Silver Oak Newsroom
In September and October, Kindergarten was busy learning about interdependent relationships in ecosystems: animals, plants and their environment. They experimented with growing grass without water, without light, with lots of water and just the right amount of water and light. They also learned that owls fly without making a sound and that bats use echolocation. They carved and added a new pumpkin jack to the school garden. Last year's pumpkin jack grew and produced a combined total of 14 pumpkins.
In September and October, 1st graders made observations relating to the amount of daylight to the time of the year. During the first week of Fall, they went on a nature walk and used the items they found to make sun art using sun-sensitive paper. They also spent time in the STEAM Lab making observations of plants and how young plants are like, but not exactly like their parents.
In September and October, 2nd graders planned and conducted experiments to determine if plants need sunlight and water to grow. They made bean mazes by engineering a maze for their growing bean plant to navigate through while growing toward the light. They even designed light catchers to capture more light and direct it into their boxes.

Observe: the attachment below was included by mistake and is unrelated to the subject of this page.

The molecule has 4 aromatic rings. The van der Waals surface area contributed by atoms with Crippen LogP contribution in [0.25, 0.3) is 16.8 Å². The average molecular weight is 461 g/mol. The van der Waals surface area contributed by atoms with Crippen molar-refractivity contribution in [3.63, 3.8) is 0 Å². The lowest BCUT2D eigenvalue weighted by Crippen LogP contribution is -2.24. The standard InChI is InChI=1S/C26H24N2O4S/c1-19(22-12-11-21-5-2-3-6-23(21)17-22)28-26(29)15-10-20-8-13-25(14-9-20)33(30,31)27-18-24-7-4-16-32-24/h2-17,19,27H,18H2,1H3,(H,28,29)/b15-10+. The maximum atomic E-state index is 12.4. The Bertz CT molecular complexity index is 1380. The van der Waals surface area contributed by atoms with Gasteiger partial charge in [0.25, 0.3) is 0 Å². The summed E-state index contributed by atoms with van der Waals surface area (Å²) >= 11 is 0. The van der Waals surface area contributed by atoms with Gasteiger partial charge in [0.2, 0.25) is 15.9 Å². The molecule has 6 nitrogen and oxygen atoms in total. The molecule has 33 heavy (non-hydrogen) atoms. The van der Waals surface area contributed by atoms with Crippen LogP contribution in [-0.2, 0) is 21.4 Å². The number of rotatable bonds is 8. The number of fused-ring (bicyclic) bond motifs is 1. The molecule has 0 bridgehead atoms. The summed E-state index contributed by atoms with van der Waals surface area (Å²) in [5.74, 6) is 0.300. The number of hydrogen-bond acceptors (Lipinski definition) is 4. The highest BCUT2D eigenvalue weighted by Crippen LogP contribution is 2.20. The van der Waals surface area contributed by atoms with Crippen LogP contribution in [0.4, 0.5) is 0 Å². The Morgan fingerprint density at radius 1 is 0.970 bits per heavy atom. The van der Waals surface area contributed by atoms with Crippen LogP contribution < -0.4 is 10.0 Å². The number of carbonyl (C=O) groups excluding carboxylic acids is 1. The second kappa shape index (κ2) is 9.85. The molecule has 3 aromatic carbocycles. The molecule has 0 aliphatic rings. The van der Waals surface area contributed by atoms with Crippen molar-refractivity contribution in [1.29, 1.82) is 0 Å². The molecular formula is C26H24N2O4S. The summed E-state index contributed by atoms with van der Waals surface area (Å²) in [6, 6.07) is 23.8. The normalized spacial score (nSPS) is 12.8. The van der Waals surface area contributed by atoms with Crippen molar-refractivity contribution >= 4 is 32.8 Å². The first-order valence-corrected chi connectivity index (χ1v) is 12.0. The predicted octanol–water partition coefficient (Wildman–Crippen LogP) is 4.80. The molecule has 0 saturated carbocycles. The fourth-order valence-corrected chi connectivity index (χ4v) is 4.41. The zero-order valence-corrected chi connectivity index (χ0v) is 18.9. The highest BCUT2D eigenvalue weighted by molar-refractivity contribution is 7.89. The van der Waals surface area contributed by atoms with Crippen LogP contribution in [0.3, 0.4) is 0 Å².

Lettuce see what is growing!
Third graders have been designing and growing their own hydroponic garden in the STEAM Lab. They are actually growing lettuce, tomatoes, cucumbers, and peppers. This project was started to provide evidence that traits can be influenced by the environment. They are watching to see if by growing plants without soil if their traits will be altered in any way.
Fourth graders have been learning about sound, light and seismic waves. They have learned that these are all forms of energy that can be transferred from place to place. They made an electromagnetic bracelet, experimented with sound, and modeled seismic waves out of a Slinky and Jello.
Fifth graders learned that the gravitational force exerted by Earth on objects is directed down. They also studied the biology of transpiration in plants. They looked for and found stoma, slits in the epidermis of leaves through which gases are exchanged. Fifth graders were also environmental engineers for the day and tested for water pollution.
Sixth graders have been collecting data to provide evidence for how the motions and complex interactions of air masses result in changes in weather conditions. They conducted several experiments to model this. They also investigated the relationships among the energy being transferred, the type of matter, the mass, and the change in the average kinetic energy of the particles as measured by the temperature of the sample. They saw a light bulb light up in the microwave.